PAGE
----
Although Jesus perfectly modeled and fulfilled these three anointed offices, when He ascended back into heaven, He passed on these functions to His church. Ephesians 4:8-13 records how Jesus appointed Apostles, Prophets, Evangelists, Pastors, and Teachers to equip and build up the church in order for His people to ‘become mature, attaining to the whole measure of the fullness of Christ.’ Although not explicitly stated, these five categories of anointed ministry equate to the three Old Testament (OT) offices. The Apostles establish, govern and lead the church (OT Kings). The Prophets speak out the Word of God to the church and the Evangelists proclaim the Gospel to the world (OT Prophets). The Pastors and Teachers are to represent the people of God before His throne and to instruct them in His Word (OT Priests).

Unfortunately, in much of today’s church, these roles and ascriptions have become blurred and confused. Pastors attempt to fulfill the apostolic function, Apostles call themselves ‘Senior Pastor’, Evangelist think they are Teachers, Priests govern, and everyone thinks he is a Prophet.

The Anointed Leaders in a Church Service

Three designated people play dominant roles in most Sunday church gatherings. In the church I attend:

  1. One of the Elders co-ordinates the service (OT King). He greets the people, tells them what is likely to happen during the service, and orchestrates the various activities that follow.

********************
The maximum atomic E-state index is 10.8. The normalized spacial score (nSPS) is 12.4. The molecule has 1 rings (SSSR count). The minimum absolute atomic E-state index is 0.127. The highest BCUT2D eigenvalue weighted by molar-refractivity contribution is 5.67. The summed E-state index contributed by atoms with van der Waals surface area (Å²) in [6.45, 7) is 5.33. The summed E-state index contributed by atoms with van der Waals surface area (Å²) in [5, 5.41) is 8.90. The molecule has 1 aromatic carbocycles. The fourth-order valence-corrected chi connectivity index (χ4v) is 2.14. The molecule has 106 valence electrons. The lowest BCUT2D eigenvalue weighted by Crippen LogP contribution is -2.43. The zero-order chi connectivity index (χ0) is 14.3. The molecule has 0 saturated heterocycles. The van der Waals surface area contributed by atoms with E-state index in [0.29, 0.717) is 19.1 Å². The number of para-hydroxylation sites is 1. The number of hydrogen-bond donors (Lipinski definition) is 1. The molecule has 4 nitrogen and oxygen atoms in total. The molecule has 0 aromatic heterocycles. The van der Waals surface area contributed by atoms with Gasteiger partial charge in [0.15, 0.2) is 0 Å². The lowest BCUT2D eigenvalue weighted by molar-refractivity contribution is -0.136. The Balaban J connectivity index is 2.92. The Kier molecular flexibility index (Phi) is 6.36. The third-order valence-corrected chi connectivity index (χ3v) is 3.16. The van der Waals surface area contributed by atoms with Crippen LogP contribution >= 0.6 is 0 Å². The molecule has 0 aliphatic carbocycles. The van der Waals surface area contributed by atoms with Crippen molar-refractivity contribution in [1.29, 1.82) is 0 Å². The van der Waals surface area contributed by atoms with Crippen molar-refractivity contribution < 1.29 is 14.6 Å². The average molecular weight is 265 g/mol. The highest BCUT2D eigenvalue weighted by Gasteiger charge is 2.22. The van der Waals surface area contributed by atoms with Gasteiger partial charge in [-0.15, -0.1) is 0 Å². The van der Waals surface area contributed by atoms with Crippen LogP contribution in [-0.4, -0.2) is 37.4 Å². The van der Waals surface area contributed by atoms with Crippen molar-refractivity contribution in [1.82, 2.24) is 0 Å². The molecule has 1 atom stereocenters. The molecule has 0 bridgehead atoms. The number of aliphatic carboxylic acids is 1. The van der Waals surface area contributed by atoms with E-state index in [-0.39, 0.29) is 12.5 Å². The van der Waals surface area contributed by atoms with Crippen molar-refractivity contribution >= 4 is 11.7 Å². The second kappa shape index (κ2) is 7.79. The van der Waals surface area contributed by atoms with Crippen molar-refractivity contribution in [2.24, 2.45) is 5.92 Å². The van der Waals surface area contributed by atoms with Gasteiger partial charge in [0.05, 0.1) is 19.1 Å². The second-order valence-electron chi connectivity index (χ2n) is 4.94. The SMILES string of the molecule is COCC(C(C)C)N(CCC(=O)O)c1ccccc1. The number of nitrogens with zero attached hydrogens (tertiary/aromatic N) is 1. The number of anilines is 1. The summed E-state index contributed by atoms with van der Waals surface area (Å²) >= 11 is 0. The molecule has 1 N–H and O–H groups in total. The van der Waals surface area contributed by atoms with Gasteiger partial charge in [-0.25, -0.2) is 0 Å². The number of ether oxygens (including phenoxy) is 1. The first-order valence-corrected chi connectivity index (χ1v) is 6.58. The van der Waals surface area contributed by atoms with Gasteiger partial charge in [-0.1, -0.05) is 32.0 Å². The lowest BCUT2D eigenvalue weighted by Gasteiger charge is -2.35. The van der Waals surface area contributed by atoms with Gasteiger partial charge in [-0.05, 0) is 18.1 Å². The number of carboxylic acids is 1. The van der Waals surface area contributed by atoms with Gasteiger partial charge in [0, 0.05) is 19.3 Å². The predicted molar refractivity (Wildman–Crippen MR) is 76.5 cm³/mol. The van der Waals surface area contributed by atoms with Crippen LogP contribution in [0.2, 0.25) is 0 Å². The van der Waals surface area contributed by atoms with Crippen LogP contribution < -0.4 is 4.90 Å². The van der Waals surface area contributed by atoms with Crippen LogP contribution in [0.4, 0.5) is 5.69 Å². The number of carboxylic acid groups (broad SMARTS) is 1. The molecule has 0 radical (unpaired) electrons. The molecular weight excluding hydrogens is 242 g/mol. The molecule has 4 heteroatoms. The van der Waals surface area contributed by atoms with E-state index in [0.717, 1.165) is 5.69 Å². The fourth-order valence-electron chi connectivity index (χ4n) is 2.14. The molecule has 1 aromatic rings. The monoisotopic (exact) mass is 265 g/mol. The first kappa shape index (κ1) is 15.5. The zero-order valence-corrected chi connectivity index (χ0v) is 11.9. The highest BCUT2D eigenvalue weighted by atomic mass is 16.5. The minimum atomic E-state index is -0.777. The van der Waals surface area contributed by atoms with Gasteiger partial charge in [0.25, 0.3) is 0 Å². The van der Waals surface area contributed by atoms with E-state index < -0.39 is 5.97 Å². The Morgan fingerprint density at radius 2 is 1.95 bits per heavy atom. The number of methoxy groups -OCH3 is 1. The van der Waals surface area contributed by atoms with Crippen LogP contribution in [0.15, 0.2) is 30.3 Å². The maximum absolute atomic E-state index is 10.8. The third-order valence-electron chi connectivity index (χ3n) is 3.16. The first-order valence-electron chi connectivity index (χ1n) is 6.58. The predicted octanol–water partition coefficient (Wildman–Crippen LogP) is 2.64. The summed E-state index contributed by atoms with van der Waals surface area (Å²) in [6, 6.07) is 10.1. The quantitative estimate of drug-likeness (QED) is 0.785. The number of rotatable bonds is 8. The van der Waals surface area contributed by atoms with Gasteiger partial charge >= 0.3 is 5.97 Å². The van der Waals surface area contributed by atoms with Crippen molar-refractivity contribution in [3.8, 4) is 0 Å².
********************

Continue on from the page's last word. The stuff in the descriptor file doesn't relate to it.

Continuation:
2. The worship leader helps the people to worship God and to enter as much as they can into His presence (OT Priest).
  3. The preacher speaks the Word of God to the People (OT Prophet).

It matters little who these people are, man, woman, or adolescent, but it matters a lot that they are anointed by the Holy Spirit with grace and power to do what they are supposed to do. And their task is to direct the people, be an example to the people, and point the people to Jesus. Helping the church to focus on Jesus and encounter his presence is paramount. This is what the Holy Spirit does and so this is what His anointing leaders are to do. Jesus said, “the Counsellor, the Holy Spirit, whom the Father will send in my name, will teach you all things and will remind you of everything I have said to you” (John 14:26).